MM: One of my favorite songs on this record is “Forever.” On that song you seem like you are singing directly to your wife, especially when I heard the line, ‘So many songs have said these same things before, but this one darling is for you and me.’ Was she the inspiration for that song?

LF: You hit it right on the head. Yes, she was. Because she’s been with me so many years and stood by my side in times where it was hard for me to find reasons to keep the struggle going. She was there encouraging me. So that song is definitely for her and for any other spouse that’s doing the same things for their mate. But in my case, this one was for us [Laughs]. But it could be for anyone who has a good spouse helping them find the light and the right path to go.

MM: I also love the stripped down version of that song as well. When you perform these songs, are you using stripped down versions, instrumental elements or a mixture of both?

LF: When we do this live, we have the band. As we progress in the shows, we don’t know where it’s going to lead to. It might be a stripped down version in the show. But as of now, we are rehearsing it using the musical version and all of the instruments in.

MM:  I know Gabe talks about really wanting to showcase your voice on this record. What were those sessions like with you and Gabe trying to figure out the sonic approach on this record?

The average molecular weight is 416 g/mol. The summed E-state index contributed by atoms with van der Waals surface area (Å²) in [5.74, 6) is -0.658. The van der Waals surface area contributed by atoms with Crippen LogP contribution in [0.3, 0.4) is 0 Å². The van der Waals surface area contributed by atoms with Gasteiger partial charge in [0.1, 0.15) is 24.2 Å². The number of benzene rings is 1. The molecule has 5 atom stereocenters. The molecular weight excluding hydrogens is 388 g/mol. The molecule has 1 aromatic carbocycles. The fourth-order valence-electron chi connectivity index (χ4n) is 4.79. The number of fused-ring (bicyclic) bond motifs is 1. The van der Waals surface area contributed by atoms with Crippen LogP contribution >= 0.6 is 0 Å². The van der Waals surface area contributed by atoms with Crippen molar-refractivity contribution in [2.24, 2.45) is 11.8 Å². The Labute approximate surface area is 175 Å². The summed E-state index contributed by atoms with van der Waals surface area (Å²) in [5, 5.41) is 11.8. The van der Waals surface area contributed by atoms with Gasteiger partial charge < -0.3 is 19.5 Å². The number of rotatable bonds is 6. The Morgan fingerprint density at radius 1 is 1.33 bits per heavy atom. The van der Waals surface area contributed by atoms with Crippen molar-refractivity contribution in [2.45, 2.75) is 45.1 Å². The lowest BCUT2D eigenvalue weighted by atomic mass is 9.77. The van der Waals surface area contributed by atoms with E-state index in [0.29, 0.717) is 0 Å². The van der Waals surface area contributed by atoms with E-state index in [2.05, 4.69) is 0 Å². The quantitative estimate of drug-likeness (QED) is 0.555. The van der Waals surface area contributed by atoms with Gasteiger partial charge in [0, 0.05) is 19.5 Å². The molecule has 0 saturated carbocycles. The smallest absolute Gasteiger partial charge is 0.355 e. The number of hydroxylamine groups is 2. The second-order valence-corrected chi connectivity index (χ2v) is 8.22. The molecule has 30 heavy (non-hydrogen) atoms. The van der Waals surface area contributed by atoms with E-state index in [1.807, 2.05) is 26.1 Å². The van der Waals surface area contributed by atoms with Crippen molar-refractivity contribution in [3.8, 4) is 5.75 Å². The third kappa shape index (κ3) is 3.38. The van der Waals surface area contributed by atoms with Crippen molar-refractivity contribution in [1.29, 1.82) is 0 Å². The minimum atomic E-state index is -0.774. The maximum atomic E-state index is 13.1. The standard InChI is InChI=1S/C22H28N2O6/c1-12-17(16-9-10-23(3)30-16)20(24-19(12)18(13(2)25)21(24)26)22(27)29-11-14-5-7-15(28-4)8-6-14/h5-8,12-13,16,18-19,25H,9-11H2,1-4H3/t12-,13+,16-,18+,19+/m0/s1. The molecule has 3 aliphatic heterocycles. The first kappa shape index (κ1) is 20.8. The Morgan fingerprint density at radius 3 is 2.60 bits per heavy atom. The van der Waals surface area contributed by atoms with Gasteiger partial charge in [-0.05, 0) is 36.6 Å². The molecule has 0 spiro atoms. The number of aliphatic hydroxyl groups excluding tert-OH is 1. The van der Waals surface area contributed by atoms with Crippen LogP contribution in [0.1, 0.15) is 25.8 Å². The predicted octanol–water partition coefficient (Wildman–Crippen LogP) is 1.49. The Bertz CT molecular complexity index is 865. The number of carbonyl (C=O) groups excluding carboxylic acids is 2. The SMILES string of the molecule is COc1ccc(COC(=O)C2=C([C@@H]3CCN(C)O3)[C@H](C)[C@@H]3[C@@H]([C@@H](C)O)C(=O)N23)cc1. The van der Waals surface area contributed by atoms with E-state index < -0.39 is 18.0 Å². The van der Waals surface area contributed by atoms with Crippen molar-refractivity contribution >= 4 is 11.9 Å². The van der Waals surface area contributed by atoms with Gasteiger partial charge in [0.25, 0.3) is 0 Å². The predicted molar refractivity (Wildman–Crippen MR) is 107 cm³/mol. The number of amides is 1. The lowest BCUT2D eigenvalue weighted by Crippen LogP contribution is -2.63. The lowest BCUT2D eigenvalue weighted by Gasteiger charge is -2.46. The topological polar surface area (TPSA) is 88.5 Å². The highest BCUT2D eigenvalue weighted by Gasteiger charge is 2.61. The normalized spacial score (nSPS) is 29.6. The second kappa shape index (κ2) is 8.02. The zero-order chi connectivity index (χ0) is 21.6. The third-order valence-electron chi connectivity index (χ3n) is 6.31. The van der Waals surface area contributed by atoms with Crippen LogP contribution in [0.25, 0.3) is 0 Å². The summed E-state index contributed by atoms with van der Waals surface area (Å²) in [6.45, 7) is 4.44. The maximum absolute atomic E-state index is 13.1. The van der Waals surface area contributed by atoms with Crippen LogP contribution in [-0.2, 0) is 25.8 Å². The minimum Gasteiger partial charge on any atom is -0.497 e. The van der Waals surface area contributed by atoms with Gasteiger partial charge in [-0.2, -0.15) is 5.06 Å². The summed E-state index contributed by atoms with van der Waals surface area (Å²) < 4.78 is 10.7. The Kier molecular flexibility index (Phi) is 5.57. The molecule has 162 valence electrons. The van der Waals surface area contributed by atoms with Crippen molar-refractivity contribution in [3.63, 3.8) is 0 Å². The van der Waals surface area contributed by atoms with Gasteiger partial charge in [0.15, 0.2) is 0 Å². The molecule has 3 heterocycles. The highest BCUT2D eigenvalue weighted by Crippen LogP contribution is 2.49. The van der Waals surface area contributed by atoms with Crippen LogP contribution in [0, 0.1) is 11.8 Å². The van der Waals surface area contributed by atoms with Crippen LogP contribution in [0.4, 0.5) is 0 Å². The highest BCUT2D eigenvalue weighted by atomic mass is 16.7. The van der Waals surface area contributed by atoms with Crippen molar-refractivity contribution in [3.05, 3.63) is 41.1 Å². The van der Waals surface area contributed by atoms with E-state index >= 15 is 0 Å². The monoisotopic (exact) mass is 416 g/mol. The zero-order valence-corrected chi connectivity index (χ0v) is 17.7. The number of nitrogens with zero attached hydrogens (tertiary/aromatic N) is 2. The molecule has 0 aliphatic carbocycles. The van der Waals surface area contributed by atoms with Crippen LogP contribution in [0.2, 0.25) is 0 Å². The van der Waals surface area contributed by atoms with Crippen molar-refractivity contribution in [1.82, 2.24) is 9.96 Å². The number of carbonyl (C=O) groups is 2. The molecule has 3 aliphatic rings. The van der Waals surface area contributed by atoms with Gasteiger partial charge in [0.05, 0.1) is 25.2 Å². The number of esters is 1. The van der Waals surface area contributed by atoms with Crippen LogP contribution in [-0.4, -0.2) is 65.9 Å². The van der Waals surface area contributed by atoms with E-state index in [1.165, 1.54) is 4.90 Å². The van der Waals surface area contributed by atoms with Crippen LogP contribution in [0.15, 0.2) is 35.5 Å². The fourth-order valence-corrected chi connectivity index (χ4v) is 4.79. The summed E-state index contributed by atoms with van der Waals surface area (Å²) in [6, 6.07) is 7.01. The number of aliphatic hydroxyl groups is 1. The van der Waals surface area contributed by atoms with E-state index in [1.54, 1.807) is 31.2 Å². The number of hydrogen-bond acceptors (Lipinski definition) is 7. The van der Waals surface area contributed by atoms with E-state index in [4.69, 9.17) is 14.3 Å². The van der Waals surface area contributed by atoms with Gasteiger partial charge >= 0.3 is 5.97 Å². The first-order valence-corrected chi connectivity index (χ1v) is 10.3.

LF: So I did a stripped down version at the beginning for the rhythm section. Then once the horns and everybody had their parts worked out, I did a version in the studio. When the band was in the studio recording, I was in there with them recording live. So that it would be one unit. Sometimes when you record with everybody, it seems more unified when you do it like that. Because everybody’s energy just raw at that same time. So we did it with the band and that was the recording that you hear on the record. But I have cut it several times prior to that for the rhythm section and then when the horns got there, we put it in another rhythm section itself. They had to play their parts all over again. I’ve had chances when the first idea was put down with just the rhythm, I would cut that time, then I went back and cut it again when everybody was there. It was like I was practicing live until the song got right in me where I just felt it and that was the last take. Even after the night we cut it with the band, I went back in and did certain parts over want because I wanted to feel it. Just like I wanted to tell my wife how I really felt. I wanted to tell her that this song was for you and me. Gabe would say ‘You want to do it again?’ I would say ‘Nah man, that’s it.’ Because I got to a point where I felt it. It was exactly the way I wanted to say it. I get very jubilant when I think about that song “Forever” because I always wanted to tell her that. You can say I love you and all of that, but sometimes you just want to say this song is for me and you.